"So where is the problem? Unfortunately, while rejection rates for science- or study-related activities remain small, the number of cases submitted for additional review has increased dramatically since 9/11. This increase, plus more careful scrutiny of the submitted cases, has led to processing backlogs that have created excessive delays in notification. Solutions focus on removing these backlogs and changing the way cases are processed, without sacrificing the rigor of the review."


"Three different review procedures dominate the process for the classes of visas we are considering. First, all applications are checked with the Consular Lookout Automated Support System (CLASS). This system compares names with lists from the FBI's National Criminal Information Center, and the intelligence community's TIPOFF data base on terrorists, etc."

"The other two reviews are conducted only when the consular official judges that the application meets special criteria. One of these, code-named MANTIS, was exclude applicants whom a consular official or, since March 1, the Secretary of Homeland Security, has reasonable grounds to believe intends to violate or evade laws governing the export of goods, technology, or sensitive information. The decision to submit an application for MANTIS review is based on guidance accompanying a Technology Alert List compiled by State Department Officials with input from other federal agencies. The other federal agencies also assist in evaluating the cases. ... The statistics tell a story: In calendar year 2000, about 1,000 cases were reviewed under MANTIS, and 2,500 the following year. In 2002 the figure jumped to 14,000, overloading the system last summer and fall. Today the State Department estimates that at any given time there are about 1,000 visa applications in the MANTIS review process. FBI and State are dedicating fulltime individuals to clean up the backlog.

"The second special review, code-named CONDOR, is entirely new since 9/11 and is devoted to identifying potential terrorists. In both systems, the flood of new case submittals following 9/11 required changes in methodology to maintain the quality of the reviews. In the past, if the State Department received no derogatory information from the supporting agencies in 30 days, it was assumed there was no objection to the visa issuance. But in the summer of 2002, the backlog was such that no agency could give assurance that 30 days was enough, and the 30 day rule was suspended. State must now wait for affirmative replies from participating agencies before it informs consular officers that there is no objection to issuance."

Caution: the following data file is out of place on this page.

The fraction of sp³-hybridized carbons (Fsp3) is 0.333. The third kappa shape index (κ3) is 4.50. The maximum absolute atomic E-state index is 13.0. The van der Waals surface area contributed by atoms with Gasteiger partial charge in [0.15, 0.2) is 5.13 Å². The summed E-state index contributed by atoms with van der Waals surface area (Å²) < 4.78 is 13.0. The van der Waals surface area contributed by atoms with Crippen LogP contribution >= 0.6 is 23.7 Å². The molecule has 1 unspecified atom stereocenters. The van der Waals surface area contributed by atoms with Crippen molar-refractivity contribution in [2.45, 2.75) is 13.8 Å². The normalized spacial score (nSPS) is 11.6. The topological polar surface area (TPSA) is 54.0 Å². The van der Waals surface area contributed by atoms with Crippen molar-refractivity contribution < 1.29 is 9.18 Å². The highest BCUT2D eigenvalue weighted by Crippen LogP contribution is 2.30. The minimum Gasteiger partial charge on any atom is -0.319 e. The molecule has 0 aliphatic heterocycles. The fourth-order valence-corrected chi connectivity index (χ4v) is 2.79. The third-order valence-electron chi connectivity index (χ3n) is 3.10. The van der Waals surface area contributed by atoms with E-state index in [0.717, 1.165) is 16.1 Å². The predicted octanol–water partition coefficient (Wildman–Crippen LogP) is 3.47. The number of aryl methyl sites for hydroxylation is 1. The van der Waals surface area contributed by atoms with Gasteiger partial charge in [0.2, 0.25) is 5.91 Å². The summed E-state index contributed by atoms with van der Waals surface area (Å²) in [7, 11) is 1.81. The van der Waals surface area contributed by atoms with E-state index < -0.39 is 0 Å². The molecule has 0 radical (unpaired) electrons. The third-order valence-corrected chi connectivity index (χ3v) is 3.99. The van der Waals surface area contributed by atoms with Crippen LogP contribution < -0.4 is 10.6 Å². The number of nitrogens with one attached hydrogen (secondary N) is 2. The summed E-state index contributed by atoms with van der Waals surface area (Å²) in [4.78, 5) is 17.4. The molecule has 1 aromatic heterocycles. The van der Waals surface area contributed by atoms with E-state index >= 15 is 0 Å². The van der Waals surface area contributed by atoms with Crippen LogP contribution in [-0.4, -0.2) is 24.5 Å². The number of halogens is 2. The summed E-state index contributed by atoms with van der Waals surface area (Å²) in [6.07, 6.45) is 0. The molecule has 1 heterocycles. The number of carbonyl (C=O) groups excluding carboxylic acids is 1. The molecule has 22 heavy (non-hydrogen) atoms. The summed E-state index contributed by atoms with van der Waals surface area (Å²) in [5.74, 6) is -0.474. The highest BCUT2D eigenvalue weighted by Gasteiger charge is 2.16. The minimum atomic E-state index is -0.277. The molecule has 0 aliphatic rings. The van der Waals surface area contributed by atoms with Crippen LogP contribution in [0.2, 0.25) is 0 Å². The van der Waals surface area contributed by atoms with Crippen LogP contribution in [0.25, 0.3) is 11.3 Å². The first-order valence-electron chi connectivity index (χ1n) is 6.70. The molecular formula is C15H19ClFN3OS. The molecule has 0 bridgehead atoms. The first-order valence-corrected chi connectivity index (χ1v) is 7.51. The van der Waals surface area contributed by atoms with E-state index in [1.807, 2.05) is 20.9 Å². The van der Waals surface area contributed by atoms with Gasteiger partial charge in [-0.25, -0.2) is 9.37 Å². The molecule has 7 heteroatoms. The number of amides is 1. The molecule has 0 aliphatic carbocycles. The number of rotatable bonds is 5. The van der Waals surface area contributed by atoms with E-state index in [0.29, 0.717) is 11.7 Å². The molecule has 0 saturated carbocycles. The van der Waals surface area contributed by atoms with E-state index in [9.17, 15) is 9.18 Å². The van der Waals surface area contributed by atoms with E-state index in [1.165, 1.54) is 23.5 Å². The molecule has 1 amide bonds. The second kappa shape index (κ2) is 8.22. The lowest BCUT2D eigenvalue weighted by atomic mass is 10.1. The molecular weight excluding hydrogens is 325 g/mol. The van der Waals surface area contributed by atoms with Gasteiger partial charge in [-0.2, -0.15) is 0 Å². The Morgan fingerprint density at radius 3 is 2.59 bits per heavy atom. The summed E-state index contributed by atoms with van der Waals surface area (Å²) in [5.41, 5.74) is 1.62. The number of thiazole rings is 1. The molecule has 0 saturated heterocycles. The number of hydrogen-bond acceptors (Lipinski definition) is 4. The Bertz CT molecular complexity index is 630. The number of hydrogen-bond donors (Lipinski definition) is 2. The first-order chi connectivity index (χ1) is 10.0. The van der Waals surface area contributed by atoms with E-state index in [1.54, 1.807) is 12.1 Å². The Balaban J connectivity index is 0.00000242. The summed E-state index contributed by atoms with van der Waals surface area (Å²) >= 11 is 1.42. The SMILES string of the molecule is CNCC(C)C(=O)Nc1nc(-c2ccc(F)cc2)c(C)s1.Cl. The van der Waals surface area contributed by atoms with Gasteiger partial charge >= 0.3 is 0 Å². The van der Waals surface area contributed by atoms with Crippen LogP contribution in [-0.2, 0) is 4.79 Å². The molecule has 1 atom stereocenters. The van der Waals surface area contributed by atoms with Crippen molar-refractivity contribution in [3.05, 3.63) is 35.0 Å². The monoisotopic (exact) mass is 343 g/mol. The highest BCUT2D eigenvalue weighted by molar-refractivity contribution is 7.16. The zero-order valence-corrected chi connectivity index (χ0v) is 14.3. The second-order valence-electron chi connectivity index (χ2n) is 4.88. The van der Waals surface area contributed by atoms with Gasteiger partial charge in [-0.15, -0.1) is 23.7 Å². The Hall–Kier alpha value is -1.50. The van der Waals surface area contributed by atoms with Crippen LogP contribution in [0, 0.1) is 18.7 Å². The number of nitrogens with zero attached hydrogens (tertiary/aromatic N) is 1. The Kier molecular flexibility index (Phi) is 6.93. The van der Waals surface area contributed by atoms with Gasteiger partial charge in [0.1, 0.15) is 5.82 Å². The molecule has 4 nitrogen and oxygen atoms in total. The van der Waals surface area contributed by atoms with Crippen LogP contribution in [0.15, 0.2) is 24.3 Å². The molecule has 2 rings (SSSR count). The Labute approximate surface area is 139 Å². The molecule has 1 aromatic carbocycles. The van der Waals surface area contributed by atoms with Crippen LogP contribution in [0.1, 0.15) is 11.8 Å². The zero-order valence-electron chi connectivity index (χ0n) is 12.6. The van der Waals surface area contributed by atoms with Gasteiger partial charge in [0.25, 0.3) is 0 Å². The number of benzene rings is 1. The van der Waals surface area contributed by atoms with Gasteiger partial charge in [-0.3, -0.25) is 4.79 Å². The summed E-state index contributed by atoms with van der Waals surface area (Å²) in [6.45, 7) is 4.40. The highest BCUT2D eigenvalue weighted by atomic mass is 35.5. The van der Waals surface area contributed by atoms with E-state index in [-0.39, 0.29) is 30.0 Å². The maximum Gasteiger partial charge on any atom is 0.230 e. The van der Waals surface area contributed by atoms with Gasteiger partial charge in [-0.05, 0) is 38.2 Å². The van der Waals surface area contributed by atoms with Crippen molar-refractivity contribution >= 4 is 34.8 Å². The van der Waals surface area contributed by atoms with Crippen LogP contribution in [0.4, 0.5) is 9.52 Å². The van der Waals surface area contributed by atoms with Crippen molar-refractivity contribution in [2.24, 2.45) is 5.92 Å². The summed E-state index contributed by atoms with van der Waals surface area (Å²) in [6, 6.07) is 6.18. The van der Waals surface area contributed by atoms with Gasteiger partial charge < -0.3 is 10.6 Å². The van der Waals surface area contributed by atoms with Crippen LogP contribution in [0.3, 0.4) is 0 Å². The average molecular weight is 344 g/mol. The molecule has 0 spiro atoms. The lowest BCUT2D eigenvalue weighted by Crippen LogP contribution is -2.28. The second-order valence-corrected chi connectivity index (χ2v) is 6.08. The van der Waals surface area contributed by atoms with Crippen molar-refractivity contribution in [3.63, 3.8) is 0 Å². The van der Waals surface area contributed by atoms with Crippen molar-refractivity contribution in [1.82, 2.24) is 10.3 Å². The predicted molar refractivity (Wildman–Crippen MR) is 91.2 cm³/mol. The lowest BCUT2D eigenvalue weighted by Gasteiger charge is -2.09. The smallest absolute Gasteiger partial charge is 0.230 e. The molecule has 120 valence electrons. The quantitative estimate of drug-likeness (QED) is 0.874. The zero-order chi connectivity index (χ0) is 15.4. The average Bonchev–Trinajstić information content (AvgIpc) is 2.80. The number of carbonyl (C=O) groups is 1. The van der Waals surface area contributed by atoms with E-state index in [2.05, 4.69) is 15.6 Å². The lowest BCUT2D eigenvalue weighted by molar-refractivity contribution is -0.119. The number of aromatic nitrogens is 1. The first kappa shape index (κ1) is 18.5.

"We think we understand what is happening, where the problems are, and how they can be addressed," Marburger concluded. He encouraged "a better knowledge among all parties regarding how the visa system works, and what are its objectives. Very few applicants are terrorists, and therefore a properly working system will not reject large numbers on grounds related to terrorism.... Most of the current delays and backlogs are related to our efforts to screen applicants more rigorously, and not as the result of policies to exclude.... Students and visiting scientists need to get accurate information from their institutions and collaborators about how and when to apply for visas. We can all help make the system work better." He called for "a frame of mind within the technical and higher education communities that perhaps falls short of patience, but rises above hysteria.... If the devil is in the details, then so is the opportunity for good will to produce a favorable outcome."